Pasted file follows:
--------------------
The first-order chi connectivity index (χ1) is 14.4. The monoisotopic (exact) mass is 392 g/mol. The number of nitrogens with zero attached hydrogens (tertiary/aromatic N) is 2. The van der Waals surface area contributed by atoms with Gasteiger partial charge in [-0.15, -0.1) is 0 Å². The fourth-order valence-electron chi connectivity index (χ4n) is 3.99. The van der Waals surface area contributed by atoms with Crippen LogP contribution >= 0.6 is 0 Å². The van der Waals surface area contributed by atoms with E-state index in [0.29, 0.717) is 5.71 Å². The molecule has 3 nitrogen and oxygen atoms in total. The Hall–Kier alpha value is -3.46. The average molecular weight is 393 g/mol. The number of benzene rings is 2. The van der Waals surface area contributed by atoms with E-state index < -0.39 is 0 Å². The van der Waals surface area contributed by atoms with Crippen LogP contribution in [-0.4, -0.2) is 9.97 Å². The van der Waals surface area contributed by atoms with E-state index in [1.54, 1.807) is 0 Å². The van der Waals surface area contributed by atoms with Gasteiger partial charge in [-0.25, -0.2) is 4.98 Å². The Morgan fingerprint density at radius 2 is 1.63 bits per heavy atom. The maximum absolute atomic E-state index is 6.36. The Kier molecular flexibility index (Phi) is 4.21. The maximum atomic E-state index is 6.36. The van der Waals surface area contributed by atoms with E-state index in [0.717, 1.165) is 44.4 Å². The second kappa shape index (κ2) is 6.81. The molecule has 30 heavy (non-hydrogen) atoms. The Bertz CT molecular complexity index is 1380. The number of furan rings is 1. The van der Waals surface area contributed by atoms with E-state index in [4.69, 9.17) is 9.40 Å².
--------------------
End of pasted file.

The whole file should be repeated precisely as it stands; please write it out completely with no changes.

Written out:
The first-order chi connectivity index (χ1) is 14.4. The monoisotopic (exact) mass is 392 g/mol. The number of nitrogens with zero attached hydrogens (tertiary/aromatic N) is 2. The van der Waals surface area contributed by atoms with Gasteiger partial charge in [-0.15, -0.1) is 0 Å². The fourth-order valence-electron chi connectivity index (χ4n) is 3.99. The van der Waals surface area contributed by atoms with Crippen LogP contribution >= 0.6 is 0 Å². The van der Waals surface area contributed by atoms with E-state index in [0.29, 0.717) is 5.71 Å². The molecule has 3 nitrogen and oxygen atoms in total. The Hall–Kier alpha value is -3.46. The average molecular weight is 393 g/mol. The number of benzene rings is 2. The van der Waals surface area contributed by atoms with E-state index < -0.39 is 0 Å². The van der Waals surface area contributed by atoms with Crippen LogP contribution in [-0.4, -0.2) is 9.97 Å². The van der Waals surface area contributed by atoms with E-state index in [1.54, 1.807) is 0 Å². The van der Waals surface area contributed by atoms with Gasteiger partial charge in [-0.25, -0.2) is 4.98 Å². The Morgan fingerprint density at radius 2 is 1.63 bits per heavy atom. The maximum absolute atomic E-state index is 6.36. The Kier molecular flexibility index (Phi) is 4.21. The maximum atomic E-state index is 6.36. The van der Waals surface area contributed by atoms with E-state index in [0.717, 1.165) is 44.4 Å². The second kappa shape index (κ2) is 6.81. The molecule has 30 heavy (non-hydrogen) atoms. The Bertz CT molecular complexity index is 1380. The number of furan rings is 1. The van der Waals surface area contributed by atoms with E-state index in [4.69, 9.17) is 9.40 Å².